All contradictions from the capitalist core such as financial shocks, reckless consumerism, big media domination, elite-driven politics, democratic deficit, or commercialization of public services are visible together with all political, social, and economic problems of the post-socialist, post-partition, and post-conflict semi-periphery. Croatia is absolutely dependant on the core for matters related to finance (as mentioned, the foreign banks own 90 percent of the sector), the economy (foreign capital dominates all economic activities), and the military (Croatia joined NATO in 2008). Neoliberal hegemony is coupled with a conservative nationalism which has turned Croatia into little more than an unholy alliance of state structures, big businesses, and mafia. Until recently this all went unquestioned. But in winter, as if the Levantine echoes had found truly receptive ears on the other side of the Mediterranean, the streets were filled with protests.
The Spring of a New Left?
It started primarily as a “Facebook movement” which gathered the younger, politically confused generation that was unsatisfied with the new government policies. The starting point could be seen as the February 26, 2011 protest in Zagreb’s central square, when war veterans and right-wing groups gathered to oppose the extradition and trial of a former Croatian soldier in Serbia. This ended in a violent conflict between a crowd of mostly football hooligans and the police. However, only two days later a different protest emerged. The “Facebook protests” started to become more specific about the reasons for discontent—namely the disastrous social situation, the lack of confidence in institutions, and the political system which breeds corruption and deepened social inequalities. It was a big surprise to see independent protests uniting groups of various political stripes. Even more surprising were the banners denouncing the European Union and capitalism as such, questioning the party system and, taking everything a step further, demanding direct democracy.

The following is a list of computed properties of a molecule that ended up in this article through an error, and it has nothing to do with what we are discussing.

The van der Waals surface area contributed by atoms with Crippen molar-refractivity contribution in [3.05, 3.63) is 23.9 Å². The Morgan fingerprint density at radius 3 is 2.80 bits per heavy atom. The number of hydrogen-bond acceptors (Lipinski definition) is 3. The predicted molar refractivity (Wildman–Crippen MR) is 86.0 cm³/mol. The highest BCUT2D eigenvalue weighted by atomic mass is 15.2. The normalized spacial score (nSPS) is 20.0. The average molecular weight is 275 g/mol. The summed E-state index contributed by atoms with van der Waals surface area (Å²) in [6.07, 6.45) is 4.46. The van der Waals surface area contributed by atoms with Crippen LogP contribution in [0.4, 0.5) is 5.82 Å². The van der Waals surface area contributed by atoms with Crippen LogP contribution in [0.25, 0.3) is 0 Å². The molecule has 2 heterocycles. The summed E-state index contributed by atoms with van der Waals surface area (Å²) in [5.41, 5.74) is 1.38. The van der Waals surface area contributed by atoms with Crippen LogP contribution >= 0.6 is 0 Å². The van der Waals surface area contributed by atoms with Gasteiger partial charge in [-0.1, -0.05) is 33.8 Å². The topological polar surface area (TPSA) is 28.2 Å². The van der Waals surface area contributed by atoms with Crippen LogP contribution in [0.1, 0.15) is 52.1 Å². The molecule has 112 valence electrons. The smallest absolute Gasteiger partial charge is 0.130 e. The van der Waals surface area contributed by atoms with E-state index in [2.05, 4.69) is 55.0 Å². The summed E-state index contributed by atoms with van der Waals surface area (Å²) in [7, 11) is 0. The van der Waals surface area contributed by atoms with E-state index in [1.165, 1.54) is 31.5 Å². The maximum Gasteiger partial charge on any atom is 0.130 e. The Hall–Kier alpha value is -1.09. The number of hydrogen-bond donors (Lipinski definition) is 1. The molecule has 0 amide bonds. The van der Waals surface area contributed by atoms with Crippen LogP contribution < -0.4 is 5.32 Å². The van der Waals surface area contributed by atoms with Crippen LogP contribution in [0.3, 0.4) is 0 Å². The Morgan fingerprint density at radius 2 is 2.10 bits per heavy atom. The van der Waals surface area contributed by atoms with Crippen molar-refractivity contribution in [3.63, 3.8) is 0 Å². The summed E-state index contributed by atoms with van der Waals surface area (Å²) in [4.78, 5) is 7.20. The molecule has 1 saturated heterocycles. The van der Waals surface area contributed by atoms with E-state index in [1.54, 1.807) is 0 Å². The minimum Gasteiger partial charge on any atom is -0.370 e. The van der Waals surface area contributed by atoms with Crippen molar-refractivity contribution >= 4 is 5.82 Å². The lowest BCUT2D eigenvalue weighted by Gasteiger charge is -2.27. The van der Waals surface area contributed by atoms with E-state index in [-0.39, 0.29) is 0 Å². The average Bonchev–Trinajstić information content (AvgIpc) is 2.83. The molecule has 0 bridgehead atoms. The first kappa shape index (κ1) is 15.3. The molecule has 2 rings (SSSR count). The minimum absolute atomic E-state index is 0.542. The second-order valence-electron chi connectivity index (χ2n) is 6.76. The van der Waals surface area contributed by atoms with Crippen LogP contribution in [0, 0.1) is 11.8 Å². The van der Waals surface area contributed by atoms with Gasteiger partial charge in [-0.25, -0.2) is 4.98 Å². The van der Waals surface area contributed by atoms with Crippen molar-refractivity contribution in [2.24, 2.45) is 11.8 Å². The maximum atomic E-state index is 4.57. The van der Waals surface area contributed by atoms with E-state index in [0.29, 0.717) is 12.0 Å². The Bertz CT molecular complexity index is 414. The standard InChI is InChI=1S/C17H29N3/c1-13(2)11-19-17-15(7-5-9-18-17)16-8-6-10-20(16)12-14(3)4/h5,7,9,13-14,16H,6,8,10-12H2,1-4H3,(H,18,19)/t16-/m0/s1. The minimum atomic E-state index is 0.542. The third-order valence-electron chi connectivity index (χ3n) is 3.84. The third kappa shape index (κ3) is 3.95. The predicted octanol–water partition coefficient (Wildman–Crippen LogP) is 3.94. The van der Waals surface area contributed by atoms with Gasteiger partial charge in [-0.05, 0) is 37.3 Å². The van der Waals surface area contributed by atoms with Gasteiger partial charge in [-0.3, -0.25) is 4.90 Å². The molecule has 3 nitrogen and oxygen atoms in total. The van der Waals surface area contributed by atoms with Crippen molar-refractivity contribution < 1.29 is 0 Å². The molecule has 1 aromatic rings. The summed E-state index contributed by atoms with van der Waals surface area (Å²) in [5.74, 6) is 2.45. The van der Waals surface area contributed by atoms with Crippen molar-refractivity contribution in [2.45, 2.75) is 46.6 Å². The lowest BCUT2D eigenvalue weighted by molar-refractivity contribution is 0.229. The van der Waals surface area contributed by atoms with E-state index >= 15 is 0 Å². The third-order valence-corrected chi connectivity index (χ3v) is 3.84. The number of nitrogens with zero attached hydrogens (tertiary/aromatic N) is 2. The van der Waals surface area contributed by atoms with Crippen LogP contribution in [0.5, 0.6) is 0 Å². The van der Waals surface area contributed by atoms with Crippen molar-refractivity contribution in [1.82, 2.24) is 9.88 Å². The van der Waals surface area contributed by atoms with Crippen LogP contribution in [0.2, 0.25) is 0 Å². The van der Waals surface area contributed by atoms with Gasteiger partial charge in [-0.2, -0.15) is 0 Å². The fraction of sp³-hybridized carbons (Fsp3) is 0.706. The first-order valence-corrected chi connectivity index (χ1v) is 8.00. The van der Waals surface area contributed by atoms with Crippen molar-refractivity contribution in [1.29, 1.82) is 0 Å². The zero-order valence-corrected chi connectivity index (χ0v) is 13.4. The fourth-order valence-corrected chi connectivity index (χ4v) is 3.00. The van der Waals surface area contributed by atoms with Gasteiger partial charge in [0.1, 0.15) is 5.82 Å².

The unexpected emergence of what we could call a new, organized, and indeed original left in Croatia that is actively involved in, and even shaping, the current protest movement must be traced back to 2009. Then an independent student movement articulated a strong resistance to the privatization and commercialization of higher education. In a sort of Hegelian “concrete universality,” their protest against neoliberal reforms in education turned into what was probably the first strong political opposition to not only the government, but the general political and social regime. During thirty-five days in spring and two weeks in autumn that year, more than twenty Croatian universities were occupied by students, who were practically running them.11 In itself, this was nothing new under the sun, but the way the students occupied and ran the universities deserves attention for its originality in a much larger context than the one of the Balkans or Eastern Europe.
The students set up citizens’ plenary assemblies—called “plenum”—in which not only students but all citizens were invited; they did not just debate issues of public importance such as education, but also decided upon the course of their rebellious actions. The most active plenum at the Faculty of Humanities and Social Sciences in Zagreb each evening gathered up to a thousand people who would deliberate on the course of action.12 This event gave rise to the movement for direct democracy as a necessary corrective (and possibly a true alternative) to electoral democracy and partitocracy. The new Croatian left, whose ideas quickly spread around the post-Yugoslav space, does not see direct democracy limited to the referendum practice, but rather as a means of political organization for people from local communes to the national level. The proof that it was not only an idea of marginal groups came very soon after the students’ occupations. Between 2009 and 2011 Croatia witnessed a massive movement (under the name “The Right to the City”) for the preservation of urban space in downtown Zagreb which had been sold by the city government to big investors. This happened in conjunction with a wave of workers’ strikes involving the textile industry, shipyards, and farmers’ protests. Some of these collective actions used the “plenum” model developed at the universities, or a similar sort of directly democratic structure, and this came as a huge surprise to the political elite and the mainstream media.
This Is Not A Color Revolution!